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Old 09-22-2009, 12:15 PM   #1
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bleeding air brakes

Not entirely sure on the "bleeding" process. Couple questions:
Do you do it in the morning with the engine running....at night after jacks are down and engine off...how about emergency brake...etc.


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Old 09-23-2009, 09:18 AM   #2
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Bleeding brakes is for hydraulic brake systems rather than air brakes. Bleeding air out of an air brake is, uh, kind of pointless, right? I've heard that sometimes water can get in the air system and that should be blown out. The preferred way to do that is from the water drains in the air reservoir, rather than the brake lines. Is that what you meant by "bleeding"?.

I think the air brake lines essentially vent themselves, every time the brake pedal is released. A valve opens and the air pressure is released, dropping the pressure in the lines to zero and dumping whatever air was in them.

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Old 09-23-2009, 01:59 PM   #3
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Bleeding air brakes is probably just the wrong way to say "draining the air tanks". In the old days truckers would drain their air tanks evry morning before leaving on atrip. That's because all of the moisture and oil would settle in the air tanks. You need to drain that stuff out so that it doesn't eat away at the rubber brake diaphragm components.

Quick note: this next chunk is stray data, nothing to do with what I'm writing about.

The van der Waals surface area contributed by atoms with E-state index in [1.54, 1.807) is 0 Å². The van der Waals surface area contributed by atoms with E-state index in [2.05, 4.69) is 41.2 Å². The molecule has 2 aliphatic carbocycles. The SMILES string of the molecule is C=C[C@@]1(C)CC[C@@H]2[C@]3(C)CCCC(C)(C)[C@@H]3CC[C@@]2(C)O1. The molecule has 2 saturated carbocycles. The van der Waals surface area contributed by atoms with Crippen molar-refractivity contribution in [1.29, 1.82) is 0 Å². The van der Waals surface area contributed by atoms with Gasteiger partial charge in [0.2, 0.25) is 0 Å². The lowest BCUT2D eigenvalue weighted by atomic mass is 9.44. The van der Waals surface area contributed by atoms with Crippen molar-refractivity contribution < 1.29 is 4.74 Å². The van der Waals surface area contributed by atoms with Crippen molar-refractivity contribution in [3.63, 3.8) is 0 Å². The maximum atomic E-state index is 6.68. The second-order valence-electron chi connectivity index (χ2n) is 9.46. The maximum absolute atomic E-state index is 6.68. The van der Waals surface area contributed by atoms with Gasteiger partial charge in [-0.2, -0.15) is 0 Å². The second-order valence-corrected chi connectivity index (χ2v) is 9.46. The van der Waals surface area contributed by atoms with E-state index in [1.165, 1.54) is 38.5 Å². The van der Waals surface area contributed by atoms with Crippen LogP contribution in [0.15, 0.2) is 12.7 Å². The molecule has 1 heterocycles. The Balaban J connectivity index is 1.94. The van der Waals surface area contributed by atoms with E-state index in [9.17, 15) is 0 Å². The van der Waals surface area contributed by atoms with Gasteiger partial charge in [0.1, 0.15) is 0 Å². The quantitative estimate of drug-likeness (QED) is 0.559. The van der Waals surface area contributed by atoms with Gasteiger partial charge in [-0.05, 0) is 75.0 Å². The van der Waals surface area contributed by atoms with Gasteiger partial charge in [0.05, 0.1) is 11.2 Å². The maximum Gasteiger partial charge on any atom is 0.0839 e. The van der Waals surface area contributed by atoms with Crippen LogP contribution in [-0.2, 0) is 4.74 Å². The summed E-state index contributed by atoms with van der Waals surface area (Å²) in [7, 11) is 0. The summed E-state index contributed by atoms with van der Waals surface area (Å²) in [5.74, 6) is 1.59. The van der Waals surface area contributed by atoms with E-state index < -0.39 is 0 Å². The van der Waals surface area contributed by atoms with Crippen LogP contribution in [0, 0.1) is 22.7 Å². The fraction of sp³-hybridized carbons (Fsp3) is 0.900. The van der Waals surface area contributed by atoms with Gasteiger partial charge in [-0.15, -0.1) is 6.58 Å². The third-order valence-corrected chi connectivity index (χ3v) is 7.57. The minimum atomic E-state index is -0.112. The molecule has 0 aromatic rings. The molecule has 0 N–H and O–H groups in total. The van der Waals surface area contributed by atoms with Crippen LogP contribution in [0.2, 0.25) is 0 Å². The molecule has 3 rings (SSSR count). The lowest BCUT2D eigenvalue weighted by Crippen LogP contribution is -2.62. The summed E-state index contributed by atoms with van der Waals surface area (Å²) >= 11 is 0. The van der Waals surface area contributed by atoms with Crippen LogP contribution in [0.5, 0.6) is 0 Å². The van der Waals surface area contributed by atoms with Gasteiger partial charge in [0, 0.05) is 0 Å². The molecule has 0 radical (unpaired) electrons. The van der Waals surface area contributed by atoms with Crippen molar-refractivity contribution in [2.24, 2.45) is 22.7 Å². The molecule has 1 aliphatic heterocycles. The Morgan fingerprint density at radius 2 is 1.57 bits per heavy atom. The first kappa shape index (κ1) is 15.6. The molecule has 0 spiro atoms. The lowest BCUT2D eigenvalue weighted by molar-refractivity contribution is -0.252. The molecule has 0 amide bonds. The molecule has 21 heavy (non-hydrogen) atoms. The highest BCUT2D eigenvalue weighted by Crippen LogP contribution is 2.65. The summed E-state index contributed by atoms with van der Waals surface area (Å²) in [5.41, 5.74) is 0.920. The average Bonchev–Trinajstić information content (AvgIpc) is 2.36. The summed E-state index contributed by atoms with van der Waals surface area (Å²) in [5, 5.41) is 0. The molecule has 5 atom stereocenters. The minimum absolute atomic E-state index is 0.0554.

Today, air brake systems have an air drier. The air drier will filter that stuff out. Most of it settles into the collecting reservoir below and gets automatically drained by the purge valve whenever your compressor's air governor unloads. The coalescing filter further prevents "stuff" from getting into the air tanks. Air tanks may even have automatic drain valves on them but I wouldn't trust them.

There are generally three manual drain valves on a DP. They are actuated by pull cables in the front wheel wells. Tug on a cable and the valve will spit out whatever is in the tank. Most owner's manuals still refer to daily tank draining but it's really not that necessary any more.
your air drier filter is rated for either 2 or 3 years under average conditions. If you live in a swamp you'll find that the filter dies much sooner than if you live in the desert.

I drain my tanks once a month. The reason is not to dump moisture and gunk out because there never is any. The drier takes care of that. The real reason to drain them is to test to see if your air drier is working. One day you'll see a bunch of moisture spit out the bottom and you'l know it's now time to service your air drier and replace the filter element. So, basically think of it as a testing or diagnostic procedure rather than an actual service task.
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Old 09-23-2009, 03:59 PM   #4
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bleeding air brakes

thanks cruzer....you got the right idea. i could have phrased it much better.